Viewability is important, but it’s on the brink of going mainstream. Why it matters and how to track it used can now be explained. There are plenty of vendors -- many have been accredited or are in the process of being accredited -- to choose from.
The 614 Group has written a detailed report on the topic: why it matters, what it does, the different methods and the vendors. The report is meant to help publishers choose a vendor, but it underscores something more important: viewability is coming, regardless of how prepared the industry is.
The 614 Group interviewed nine viewability companies for the report, including Alenty, C3 Metrics, comScore, MediaMind, Integral Ad Science, Meetrics, Moat, RealVu and Spider.io. The purpose of the report was not to recommend one vendor over another, and the report expressly states that The 614 Group was “impressed” by all services it reviewed.
The widely accepted definition of “viewable” is an ad that is at least 50% visible in the user’s browser for at least one second. Many reports in 2013 indicated that advertisers were lucky if more than 50% of their display ads were viewable; if the ad doesn’t have a chance to be seen, it’s wasted money.
As it relates directly to the value of an impression, viewability is increasingly being used as a currency for digital media trading. For example, just last month Google announced it will use viewability as a currency. The 614 Group explained what “using it as a currency” means for publishers:
“Historically, campaigns have been bought on a cost per impression basis (CPM) or a derivative of it. Buyers will soon demand to buy inventory based on ‘vCPM,’ (i.e. pay only for impressions that were in view). In order to track and report on this new metric -- and compare it to the numbers reported from your advertisers’ viewability partners -- you will need a viewability vendor to track this data for you,” the report reads.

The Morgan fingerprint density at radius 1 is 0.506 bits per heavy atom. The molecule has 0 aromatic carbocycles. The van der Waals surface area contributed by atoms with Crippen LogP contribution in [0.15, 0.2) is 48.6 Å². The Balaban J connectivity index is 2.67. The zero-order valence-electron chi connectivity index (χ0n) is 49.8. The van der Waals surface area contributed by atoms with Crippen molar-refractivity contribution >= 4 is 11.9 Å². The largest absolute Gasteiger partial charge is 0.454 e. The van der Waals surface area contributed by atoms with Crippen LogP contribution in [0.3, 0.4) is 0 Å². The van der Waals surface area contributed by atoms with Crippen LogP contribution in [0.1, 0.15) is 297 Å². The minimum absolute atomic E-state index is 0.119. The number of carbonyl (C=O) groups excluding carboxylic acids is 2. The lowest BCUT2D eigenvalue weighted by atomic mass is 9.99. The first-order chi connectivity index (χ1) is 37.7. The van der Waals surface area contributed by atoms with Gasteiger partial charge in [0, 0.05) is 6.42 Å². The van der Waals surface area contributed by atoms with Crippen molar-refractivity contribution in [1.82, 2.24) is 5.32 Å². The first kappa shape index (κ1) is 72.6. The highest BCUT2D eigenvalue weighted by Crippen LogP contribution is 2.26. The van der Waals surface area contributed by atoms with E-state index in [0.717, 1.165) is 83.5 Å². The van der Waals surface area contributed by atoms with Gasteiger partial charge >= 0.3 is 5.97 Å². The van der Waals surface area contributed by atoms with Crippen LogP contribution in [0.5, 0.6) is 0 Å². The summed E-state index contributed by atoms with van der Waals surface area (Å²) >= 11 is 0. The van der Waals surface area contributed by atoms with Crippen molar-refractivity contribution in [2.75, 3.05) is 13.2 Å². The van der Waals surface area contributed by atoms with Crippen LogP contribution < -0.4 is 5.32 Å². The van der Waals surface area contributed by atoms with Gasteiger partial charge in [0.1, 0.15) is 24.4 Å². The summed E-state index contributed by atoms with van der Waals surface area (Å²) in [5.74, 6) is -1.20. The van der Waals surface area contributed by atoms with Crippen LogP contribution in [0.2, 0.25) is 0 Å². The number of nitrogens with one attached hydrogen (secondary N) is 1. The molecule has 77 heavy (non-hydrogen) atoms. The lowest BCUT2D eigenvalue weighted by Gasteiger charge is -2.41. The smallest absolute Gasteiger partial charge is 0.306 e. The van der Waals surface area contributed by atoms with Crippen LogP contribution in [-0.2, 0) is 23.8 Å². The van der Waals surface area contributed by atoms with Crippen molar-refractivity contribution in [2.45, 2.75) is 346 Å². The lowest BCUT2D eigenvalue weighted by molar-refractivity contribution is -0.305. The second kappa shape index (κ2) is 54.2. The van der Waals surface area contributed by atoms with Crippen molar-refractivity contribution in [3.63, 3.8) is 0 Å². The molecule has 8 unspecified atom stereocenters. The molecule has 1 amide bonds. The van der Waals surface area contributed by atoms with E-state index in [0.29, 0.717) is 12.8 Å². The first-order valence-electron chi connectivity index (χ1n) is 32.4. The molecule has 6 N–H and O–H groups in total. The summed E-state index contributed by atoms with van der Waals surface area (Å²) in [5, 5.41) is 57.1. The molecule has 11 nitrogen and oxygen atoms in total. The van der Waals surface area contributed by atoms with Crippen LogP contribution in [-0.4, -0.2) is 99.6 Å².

But the different vendors still offer different stats when it comes to the viewability of ads, even if they use the same method.
“In the years ahead, the industry will attempt to resolve these issues,” the report reads. It warns publishers that “discrepancies will be inevitable” in the meantime.
It sounds like “ready or not” applies to the vendors themselves. Buyers and sellers should be prepared for those discrepancies, because it seems like viewability, even if a bit premature, is stepping into the arena of all-important.
“More than ever, interactive advertising buyers see viewability metrics as a minimal standard for assuring quality impressions,” stated Rob Rasko, founder of The 614 Group. “We anticipate an exponential rise in the amount of transactions based on viewability standards.”